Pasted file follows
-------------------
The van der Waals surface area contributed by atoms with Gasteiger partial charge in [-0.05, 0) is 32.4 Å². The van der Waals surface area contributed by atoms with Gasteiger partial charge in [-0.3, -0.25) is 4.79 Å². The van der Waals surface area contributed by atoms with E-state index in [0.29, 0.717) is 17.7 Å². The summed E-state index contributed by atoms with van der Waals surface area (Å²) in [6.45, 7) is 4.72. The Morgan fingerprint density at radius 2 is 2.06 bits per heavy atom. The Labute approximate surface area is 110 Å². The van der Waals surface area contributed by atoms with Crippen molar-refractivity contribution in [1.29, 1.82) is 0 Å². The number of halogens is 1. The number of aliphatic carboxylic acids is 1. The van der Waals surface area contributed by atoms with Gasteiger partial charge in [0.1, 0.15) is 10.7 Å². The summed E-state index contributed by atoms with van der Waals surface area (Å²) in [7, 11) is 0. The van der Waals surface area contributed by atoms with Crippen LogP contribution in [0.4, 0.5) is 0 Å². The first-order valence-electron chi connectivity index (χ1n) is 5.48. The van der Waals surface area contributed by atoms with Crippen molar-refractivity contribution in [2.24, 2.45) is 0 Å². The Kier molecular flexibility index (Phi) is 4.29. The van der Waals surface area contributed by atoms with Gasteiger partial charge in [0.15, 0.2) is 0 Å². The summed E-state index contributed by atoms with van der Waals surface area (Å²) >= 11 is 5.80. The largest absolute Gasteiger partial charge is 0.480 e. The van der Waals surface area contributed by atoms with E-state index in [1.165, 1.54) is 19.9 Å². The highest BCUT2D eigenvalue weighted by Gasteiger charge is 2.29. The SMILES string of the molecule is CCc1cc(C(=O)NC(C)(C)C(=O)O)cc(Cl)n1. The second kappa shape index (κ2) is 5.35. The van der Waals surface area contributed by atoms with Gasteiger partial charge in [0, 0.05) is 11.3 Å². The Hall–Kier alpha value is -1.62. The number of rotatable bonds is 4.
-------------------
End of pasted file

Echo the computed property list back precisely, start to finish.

The van der Waals surface area contributed by atoms with Gasteiger partial charge in [-0.05, 0) is 32.4 Å². The van der Waals surface area contributed by atoms with Gasteiger partial charge in [-0.3, -0.25) is 4.79 Å². The van der Waals surface area contributed by atoms with E-state index in [0.29, 0.717) is 17.7 Å². The summed E-state index contributed by atoms with van der Waals surface area (Å²) in [6.45, 7) is 4.72. The Morgan fingerprint density at radius 2 is 2.06 bits per heavy atom. The Labute approximate surface area is 110 Å². The van der Waals surface area contributed by atoms with Crippen molar-refractivity contribution in [1.29, 1.82) is 0 Å². The number of halogens is 1. The number of aliphatic carboxylic acids is 1. The van der Waals surface area contributed by atoms with Gasteiger partial charge in [0.1, 0.15) is 10.7 Å². The summed E-state index contributed by atoms with van der Waals surface area (Å²) in [7, 11) is 0. The van der Waals surface area contributed by atoms with Crippen LogP contribution in [0.4, 0.5) is 0 Å². The first-order valence-electron chi connectivity index (χ1n) is 5.48. The van der Waals surface area contributed by atoms with Crippen molar-refractivity contribution in [2.24, 2.45) is 0 Å². The Kier molecular flexibility index (Phi) is 4.29. The van der Waals surface area contributed by atoms with Gasteiger partial charge in [0.15, 0.2) is 0 Å². The summed E-state index contributed by atoms with van der Waals surface area (Å²) >= 11 is 5.80. The largest absolute Gasteiger partial charge is 0.480 e. The van der Waals surface area contributed by atoms with E-state index in [1.165, 1.54) is 19.9 Å². The highest BCUT2D eigenvalue weighted by Gasteiger charge is 2.29. The SMILES string of the molecule is CCc1cc(C(=O)NC(C)(C)C(=O)O)cc(Cl)n1. The second kappa shape index (κ2) is 5.35. The van der Waals surface area contributed by atoms with Gasteiger partial charge in [0, 0.05) is 11.3 Å². The Hall–Kier alpha value is -1.62. The number of rotatable bonds is 4.